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I recently came on a letter sent home by a U.S. soldier on the Anzio front in Italy.
I can’t say if the writer was typical or not, but because the letter is typed I’d suppose the writer was a junior grade officer in signals or other similar department. Because the writer knew he’d be censored he referred his family to a recent Life magazine article that gave more detail then he’d be allowed to give.
Isn’t that interesting? Not subject to censoring, the weather and how the fields looked was a large part of the letter. Maybe the writer had an agricultural background.
In any case, he and others around him rejoiced when a chicken got tangle in razor wire or a cow met a land mine. Incidents such as that meant a welcome break in “chow.”
The letter spends some time on soldier lingo used for the enemy. At the time the German military was stepping in to hold Italy for the fascist cause, so terminology was mainly directed at the Kraut as being the simplest designation.
But wait. Why do I speak when I can give a portion of the letter below?
“A new name for the Germans is coming more and more into use hereabouts. The name ‘Jerry’ a lot of the guys feel is too sentimental. ‘Bosche’ is dated. ‘Enemy’ too impersonal. We’re starting to call them just plain ‘Kraut.’ Thus a fellow on an OP will phone in: ‘There’s a lot of Kraut out here, Sergeant.’ That word seems to convey just the right shade of distaste for something which needs cleaning up.”
The letter closes with this. “…little things that remind me how unnatural this business of modern war really is and how desperately we’ve got to fight to get the damned thing over.”
Bear in mind that the Anzio front was a difficult and dangerous one where the enemy was intent on killing you if they could. In that situation would you have been any more or less sympathetic of the Kraut?
However you or I might react if in a similar situation, one thing lacking in this soldier’s letter is animosity. Beyond cleaning them up to “get the damned thing over,” he doesn’t show signs of hating the enemy Kraut. Is this anonymous (typed on paper gone brittle-brown with age, the letter is unsigned) letter typical of soldier attitudes in February of 1944? I’d suspect so and am rather relieved to see so little hate expressed.
Maybe it’s the case that in an actual life–death situation any excess of emotion gets in the way of survival. Energy poured into hate would take away from getting “the damned thing over.” That’s my view.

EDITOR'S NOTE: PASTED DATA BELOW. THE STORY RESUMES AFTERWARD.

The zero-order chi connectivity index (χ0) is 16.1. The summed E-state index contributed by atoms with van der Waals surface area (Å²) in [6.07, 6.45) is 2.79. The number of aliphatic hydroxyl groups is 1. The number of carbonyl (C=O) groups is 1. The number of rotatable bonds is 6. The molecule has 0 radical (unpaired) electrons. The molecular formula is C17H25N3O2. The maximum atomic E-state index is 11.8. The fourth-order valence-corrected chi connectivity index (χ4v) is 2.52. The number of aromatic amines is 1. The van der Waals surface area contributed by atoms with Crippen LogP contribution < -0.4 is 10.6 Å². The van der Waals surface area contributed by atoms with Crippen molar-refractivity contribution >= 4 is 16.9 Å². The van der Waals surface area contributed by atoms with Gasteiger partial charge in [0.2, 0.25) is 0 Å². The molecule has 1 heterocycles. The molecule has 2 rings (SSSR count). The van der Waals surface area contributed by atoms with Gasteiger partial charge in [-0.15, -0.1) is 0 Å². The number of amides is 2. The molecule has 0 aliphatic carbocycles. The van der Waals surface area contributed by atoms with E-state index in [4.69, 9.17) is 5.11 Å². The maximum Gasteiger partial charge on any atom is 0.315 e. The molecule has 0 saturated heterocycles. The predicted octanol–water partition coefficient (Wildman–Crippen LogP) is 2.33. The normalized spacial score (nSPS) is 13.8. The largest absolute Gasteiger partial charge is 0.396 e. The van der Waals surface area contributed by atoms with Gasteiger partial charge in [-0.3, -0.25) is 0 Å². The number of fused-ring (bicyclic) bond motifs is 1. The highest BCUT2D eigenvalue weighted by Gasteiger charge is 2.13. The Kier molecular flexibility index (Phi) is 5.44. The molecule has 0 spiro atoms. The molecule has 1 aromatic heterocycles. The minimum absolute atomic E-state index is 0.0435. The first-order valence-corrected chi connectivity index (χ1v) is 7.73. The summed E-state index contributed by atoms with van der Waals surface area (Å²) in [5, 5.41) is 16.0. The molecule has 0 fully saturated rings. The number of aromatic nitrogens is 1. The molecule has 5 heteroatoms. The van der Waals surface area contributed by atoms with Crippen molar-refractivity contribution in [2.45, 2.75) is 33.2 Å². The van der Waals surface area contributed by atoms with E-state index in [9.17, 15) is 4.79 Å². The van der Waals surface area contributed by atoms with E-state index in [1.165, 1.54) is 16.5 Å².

It does seem of interest that those militarily confronting the enemy in Italy don’t seem to dwell on the Kraut being objectionable as a Nazi or Fascist. National Socialist (Nazism) and Union of Soviet Socialists began WWII for ostensible political reasons; that of spreading socialism to other nations, by force if necessary.
Both German and Soviet forces kept political officers in the ranks to monitor and/or enforce obedience to party orthodoxy. In both nations the “people” had to be of one mind. Having other ideas made you a people’s enemy. Review of the matter says the political officers were a detriment to morale and performance by increasing distrust. Makes sense.
If the U.S. soldier’s letter is representative it might show the advantage in allowing those taking the heat to decide for and among themselves how to view the enemy and their task.
I have to contrast the tone and contents of the letter with the tone and content of recent (I’ll call them) political officers intent on monitoring and enforcing political orthodoxy. Those doing so are not ranking officers in a military system, but they do seem to follow a strict view of what is permitted and what isn’t.
At times, not that all would be aware of it, the contemporary political officer can come up with some very amusing things (at which, if they had their way, we dare not laugh). The political One-Mind seeks obedience and will go to lengths to make its point.
I noted that a few years ago when a much regarded national magazine featured an author in a near-frenzy of hate at the Nazis in Poland who marched carrying flags to their border. There, in the author’s eyes, was the taint of fascism.
Rather a pot to kettle thing in my view, but the author was adamant about the danger of this despicable fascist enemy. The writer’s seriousness made the political statement all the more (to me) funny as hell. Why?
Firstly, it was Poland who was the first target of fascist socialism (typically combined in practice, so I state them so). WWII began with socialist forces bringing forced conversion to an independent republic.
These notions can be expressed in various ways, but I think I can defend military invasion as forced conversion. But what were these supposed modern-day Nazi fascists doing that so upset the author?
For one they carried flags representing their nation. A part of the one-mind very much dislikes national flags. (The red banner should represent all.)
The other thing the marchers did going to their border was pray. (The one-mind sees prayer (and possibly meditation too) as mental opium. The one-mind legalizes drugs – criminalizes prayer.
If you wanted to find a thing distinctly un-Nazi you could hardly do better than people, out of humility, praying the rosary to seek guidance and show solidarity. (Remember Solidarity was the movement that ended fascist-socialism in Poland.)
Yet with one-mind conviction and full sincerity an author assured their readers there were hordes of rosary-carrying fascists on the march, ready to swarm over the one-mind with their cursed solidarity and simple faith. (Ironic the author facing no threat was more hyperbolic-dramatic than the solider.)
A part of me says the rosary carriers and the U.S. soldier held simple faith in common.
What? To face opposition in order to be granted a time of peace before then next challenge, which may pose as peaceful.
To the one-mind Nazism is a fortunate mystery.